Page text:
Critical to the plan of “deoffshorization” has been the attempt to clamp down on the rampant exploitation of the tax code by businesses who locate themselves in offshore tax havens and take advantage of advantageous taxation agreements between Russia and many other locations. As The Moscow Times notes: “First, taxes will be levied on Russian-owned companies registered in offshore tax zones according to the Russian Tax Code. Second, companies registered abroad will be barred from receiving support or guarantees from the budget or such state banks as VEB. Third, foreign firms will be forbidden from winning state contracts.” The new measures aim to tackle what is an endemic activity among Russian businesses, to locate themselves in a beneficial tax haven, transfer their profits to that low tax jurisdiction, and then repatriate those profits back tax free into Russia in the form of investment (beyond the evident tax benefits, companies also locate themselves overseas to fall under the jurisdiction of more professional and neutral legal systems). This has led to Ireland, Cyprus, the Netherlands and Luxembourg being the largest sources of investment in Russia in 2012, all of whom have large offshore banking sectors. As Putin stated in his most recent State of the Union Address, “the profits of the companies that are registered in offshore havens but belong to Russian owners and beneficiaries must be taxed under our own tax code, and the tax revenues must be paid to the Russian treasury… We must come up with a system for getting hold of that money.”

And this push couldn’t have come at a better time. In the wake of Cyprus and the worldwide financial meltdown, advanced economies around the globe realized the vast amounts of capital they were losing to offshore financial centers, further legitimizing the Kremlin’s efforts. The issue of offshore tax havens has become a global issue, with the U.S. signing tax information sharing agreements around the globe (Foreign Account Tax Compliance Act, FATCA. Russia is in negotiations to sign the agreement which will provide for the reciprocal exchange of financial information) to Britain declaring that it will create a beneficial ownership registry (who really owns companies) that will be publicly available. The issue of offshore tax havens was the one area of agreement when the G8 leaders met this summer in Ireland, and the issue has been championed by Russia at the G20. Additionally, Russia is debating ratifying an OECD agreement that would significantly expand its financial information sharing agreements among the signatory states and bring an estimated $5-6 billion into the state coffers. The reason this agreement is crucial to “deoffshorization” is because the assistance of foreign governments is crucial, as was noted in the Russian business newspaper Kommersant: “However, these measures, particularly those associated with attempts to track offshore revenues back to their Russian owners, cannot be implemented in practice without reliable information from foreign fiscal services.”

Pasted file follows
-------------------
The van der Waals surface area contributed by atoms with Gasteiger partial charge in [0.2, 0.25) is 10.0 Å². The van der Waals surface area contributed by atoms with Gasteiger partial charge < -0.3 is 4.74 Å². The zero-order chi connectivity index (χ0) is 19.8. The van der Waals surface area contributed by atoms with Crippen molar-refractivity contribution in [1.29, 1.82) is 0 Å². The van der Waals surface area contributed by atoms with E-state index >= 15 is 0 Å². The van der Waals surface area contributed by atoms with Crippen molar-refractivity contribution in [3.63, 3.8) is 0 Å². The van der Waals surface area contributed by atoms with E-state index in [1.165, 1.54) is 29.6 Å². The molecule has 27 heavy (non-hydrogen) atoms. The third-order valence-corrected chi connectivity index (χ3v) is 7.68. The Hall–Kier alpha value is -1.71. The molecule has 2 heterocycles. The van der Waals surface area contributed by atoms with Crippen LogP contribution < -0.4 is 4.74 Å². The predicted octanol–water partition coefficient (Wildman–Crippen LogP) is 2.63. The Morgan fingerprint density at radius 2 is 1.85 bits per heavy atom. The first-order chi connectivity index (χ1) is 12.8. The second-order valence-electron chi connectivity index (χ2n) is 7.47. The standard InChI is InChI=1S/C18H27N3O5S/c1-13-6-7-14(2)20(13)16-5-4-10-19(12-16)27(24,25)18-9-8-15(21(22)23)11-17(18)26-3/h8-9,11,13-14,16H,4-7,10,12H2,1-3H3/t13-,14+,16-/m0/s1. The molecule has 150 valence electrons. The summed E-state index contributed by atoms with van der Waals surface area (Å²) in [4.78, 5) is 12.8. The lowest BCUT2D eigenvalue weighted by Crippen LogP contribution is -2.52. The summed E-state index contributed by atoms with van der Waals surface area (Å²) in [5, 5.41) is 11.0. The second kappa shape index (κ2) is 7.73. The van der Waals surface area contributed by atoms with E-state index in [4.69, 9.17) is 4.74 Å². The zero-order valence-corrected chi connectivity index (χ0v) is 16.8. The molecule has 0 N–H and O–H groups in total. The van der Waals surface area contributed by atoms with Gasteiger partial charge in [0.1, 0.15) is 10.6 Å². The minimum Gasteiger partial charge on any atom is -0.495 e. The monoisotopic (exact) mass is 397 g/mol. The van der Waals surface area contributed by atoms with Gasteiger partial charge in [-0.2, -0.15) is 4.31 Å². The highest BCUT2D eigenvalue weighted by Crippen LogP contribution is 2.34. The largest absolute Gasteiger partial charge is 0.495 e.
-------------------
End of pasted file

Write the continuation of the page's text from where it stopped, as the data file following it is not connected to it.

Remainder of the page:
Putin’s deoffshorization efforts have started to gain momentum and have coincided with the interests of the global community. By forcing capital to remain in the country, Putin not only solidifies his hold over the elite but also strikes a chord with the populace by framing his efforts as attempting to remedy the corruption of the privatization years: “We must put an end to the offshore legacy of wild privatization. Otherwise, there can be no talk about any normal [investment] climate in the country or trust in us.” But despite the efforts to force capital to remain in the country, until Russia takes the necessary steps to reform the investment climate, provide stable legal adjudications and protections for businessmen, Russia is going to continue to experience dramatic financial outflows. Unless structural and institutional changes are made, the future might not be so gracious in bankrolling Putin’s policy aspirations.